Well over half of the respondents to a recent survey of 1,100 data center owners and operators around the globe said that saving energy is a major priority for their organizations. Eighty-two percent said saving energy translates to cost-savings. Yet most companies do not have financial incentives optimized to affect real change.

These are some of the findings of the Uptime Institute's second annual data center industry survey, conducted in March and April.

Information technology organizations that take a systematic approach to saving energy will get the most benefit, says the survey. They need to consolidate applications and servers, de-duplicate data, remove comatose but power-draining servers, build redundancy into the applications and IT architecture rather than the physical systems and improve server utilization.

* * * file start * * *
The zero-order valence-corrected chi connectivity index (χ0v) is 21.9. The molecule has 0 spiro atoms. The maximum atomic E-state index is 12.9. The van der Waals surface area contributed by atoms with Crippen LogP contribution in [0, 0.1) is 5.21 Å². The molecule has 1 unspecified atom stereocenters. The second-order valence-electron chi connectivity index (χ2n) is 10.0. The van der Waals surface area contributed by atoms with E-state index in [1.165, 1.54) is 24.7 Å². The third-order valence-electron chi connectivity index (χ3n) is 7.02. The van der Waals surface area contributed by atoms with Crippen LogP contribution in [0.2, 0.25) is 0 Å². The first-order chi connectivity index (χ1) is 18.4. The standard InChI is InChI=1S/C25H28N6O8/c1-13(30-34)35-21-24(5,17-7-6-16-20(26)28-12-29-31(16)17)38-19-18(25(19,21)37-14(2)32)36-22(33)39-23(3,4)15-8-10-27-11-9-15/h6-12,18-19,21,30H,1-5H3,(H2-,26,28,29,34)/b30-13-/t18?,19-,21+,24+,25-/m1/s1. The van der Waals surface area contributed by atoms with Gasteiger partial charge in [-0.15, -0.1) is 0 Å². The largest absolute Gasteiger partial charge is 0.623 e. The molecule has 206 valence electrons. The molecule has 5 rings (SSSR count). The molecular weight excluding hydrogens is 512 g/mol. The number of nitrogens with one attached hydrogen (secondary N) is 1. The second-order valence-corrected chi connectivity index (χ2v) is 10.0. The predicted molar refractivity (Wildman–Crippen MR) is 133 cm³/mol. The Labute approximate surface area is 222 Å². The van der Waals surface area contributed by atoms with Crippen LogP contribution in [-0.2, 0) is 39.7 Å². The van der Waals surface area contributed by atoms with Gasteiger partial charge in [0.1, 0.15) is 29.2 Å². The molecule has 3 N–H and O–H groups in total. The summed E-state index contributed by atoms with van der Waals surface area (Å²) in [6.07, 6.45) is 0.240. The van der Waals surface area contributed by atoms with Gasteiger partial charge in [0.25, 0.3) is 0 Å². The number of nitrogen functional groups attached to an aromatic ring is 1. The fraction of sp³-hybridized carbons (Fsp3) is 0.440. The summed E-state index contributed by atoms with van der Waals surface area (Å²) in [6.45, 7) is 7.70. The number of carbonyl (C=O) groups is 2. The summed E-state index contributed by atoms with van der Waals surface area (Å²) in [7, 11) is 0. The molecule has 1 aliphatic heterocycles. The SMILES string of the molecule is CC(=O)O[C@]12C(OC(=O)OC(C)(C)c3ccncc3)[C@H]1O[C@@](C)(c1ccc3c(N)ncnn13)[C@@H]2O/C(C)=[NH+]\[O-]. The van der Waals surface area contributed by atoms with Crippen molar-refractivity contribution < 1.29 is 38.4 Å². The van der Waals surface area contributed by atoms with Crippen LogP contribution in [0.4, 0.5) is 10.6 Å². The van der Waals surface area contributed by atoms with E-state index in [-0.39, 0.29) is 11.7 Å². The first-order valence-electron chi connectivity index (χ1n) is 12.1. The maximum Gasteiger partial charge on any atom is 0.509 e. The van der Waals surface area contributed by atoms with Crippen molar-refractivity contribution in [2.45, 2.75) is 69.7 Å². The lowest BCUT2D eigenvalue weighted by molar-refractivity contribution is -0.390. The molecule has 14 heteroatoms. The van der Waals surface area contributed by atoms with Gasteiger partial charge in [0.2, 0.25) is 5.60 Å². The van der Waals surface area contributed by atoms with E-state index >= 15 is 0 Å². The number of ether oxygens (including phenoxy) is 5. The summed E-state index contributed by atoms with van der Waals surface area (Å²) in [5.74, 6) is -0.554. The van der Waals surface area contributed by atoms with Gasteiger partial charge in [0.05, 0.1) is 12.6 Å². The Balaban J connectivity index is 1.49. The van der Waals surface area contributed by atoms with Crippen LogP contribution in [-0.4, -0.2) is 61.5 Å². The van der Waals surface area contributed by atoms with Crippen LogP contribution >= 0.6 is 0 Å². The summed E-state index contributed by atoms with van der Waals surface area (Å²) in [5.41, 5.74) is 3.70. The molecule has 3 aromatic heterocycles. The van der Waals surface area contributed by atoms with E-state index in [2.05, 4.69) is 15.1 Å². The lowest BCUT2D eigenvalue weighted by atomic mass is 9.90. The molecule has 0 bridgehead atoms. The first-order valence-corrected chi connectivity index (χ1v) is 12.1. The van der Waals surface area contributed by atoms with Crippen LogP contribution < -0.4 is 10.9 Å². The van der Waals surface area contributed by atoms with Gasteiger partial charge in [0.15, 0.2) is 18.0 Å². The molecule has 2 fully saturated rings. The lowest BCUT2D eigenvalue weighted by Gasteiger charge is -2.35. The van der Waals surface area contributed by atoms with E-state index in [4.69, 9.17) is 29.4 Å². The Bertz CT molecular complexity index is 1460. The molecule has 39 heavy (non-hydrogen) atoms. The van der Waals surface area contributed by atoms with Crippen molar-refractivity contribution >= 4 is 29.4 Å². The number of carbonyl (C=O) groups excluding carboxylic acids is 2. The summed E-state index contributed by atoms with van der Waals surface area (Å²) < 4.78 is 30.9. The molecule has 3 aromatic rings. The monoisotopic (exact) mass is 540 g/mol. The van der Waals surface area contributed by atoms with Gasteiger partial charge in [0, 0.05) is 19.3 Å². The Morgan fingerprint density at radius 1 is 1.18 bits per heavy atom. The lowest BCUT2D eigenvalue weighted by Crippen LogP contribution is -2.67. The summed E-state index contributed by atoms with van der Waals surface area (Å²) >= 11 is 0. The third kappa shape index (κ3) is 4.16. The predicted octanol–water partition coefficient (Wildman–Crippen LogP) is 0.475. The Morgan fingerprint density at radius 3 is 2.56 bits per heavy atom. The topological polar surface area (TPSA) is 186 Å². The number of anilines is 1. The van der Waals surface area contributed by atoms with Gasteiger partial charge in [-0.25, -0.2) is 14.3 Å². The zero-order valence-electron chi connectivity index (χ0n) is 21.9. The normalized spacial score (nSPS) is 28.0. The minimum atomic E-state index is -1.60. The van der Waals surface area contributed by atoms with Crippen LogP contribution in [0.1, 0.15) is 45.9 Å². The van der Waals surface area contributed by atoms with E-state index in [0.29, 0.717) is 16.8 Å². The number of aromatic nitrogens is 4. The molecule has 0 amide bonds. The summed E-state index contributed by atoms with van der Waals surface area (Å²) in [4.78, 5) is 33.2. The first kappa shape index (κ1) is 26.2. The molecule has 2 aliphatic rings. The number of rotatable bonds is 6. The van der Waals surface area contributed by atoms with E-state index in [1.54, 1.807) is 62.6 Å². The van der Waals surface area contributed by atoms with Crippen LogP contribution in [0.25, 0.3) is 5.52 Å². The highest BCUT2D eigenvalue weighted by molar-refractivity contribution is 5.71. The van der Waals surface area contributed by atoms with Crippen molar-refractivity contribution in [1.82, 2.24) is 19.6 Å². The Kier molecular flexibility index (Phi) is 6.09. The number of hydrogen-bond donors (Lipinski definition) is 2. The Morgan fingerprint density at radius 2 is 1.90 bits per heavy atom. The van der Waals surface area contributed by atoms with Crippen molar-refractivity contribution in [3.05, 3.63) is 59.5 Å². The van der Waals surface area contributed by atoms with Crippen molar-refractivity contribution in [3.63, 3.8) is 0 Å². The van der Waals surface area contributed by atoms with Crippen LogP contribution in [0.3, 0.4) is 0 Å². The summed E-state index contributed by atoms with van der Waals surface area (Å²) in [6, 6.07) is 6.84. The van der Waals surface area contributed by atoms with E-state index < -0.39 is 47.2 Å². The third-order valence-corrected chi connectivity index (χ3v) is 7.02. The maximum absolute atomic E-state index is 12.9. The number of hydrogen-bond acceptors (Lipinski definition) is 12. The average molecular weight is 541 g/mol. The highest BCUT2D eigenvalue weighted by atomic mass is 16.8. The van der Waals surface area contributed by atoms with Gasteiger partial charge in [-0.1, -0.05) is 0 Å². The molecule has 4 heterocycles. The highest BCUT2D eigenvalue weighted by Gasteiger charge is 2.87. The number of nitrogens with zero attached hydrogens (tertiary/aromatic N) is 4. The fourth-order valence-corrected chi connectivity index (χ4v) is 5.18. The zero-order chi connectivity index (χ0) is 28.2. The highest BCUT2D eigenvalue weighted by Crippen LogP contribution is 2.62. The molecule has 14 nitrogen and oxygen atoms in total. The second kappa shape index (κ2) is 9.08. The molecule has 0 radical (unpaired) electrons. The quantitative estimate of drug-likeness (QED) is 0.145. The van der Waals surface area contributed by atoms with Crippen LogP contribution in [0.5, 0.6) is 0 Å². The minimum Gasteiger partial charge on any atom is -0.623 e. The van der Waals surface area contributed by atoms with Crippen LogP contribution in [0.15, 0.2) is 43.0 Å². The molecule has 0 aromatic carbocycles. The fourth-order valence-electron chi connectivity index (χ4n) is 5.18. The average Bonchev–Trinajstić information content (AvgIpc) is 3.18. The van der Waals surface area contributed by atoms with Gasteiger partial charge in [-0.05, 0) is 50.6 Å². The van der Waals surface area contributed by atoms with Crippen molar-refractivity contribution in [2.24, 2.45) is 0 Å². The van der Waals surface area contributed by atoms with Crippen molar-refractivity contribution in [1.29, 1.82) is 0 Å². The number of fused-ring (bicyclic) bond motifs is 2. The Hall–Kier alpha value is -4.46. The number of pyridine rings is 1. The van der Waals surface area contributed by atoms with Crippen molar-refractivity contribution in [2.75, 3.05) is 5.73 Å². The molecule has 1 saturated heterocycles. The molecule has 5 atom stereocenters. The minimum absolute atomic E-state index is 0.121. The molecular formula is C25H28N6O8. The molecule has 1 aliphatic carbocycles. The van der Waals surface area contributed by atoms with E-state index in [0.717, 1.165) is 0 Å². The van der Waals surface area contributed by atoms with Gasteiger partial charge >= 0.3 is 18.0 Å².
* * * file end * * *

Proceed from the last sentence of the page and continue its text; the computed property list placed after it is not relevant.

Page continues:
More than 70% of respondents said they collect power usage data. A quarter said they are collecting carbon emissions data, and 34% are collecting water usage data.

The percentage of respondents that reported deploying a prefab modular center has doubled from 4% to 8% since last year. And the number of respondents who said they are not at all interested in modular decreased from 55% down to less than half.

For those building modular, a brick-and-mortar server room with preconfigured, self-contained power and cooling blocks is the most popular option.

The majority of respondents said they will try to meet demand for increased server capacity without building new facilities.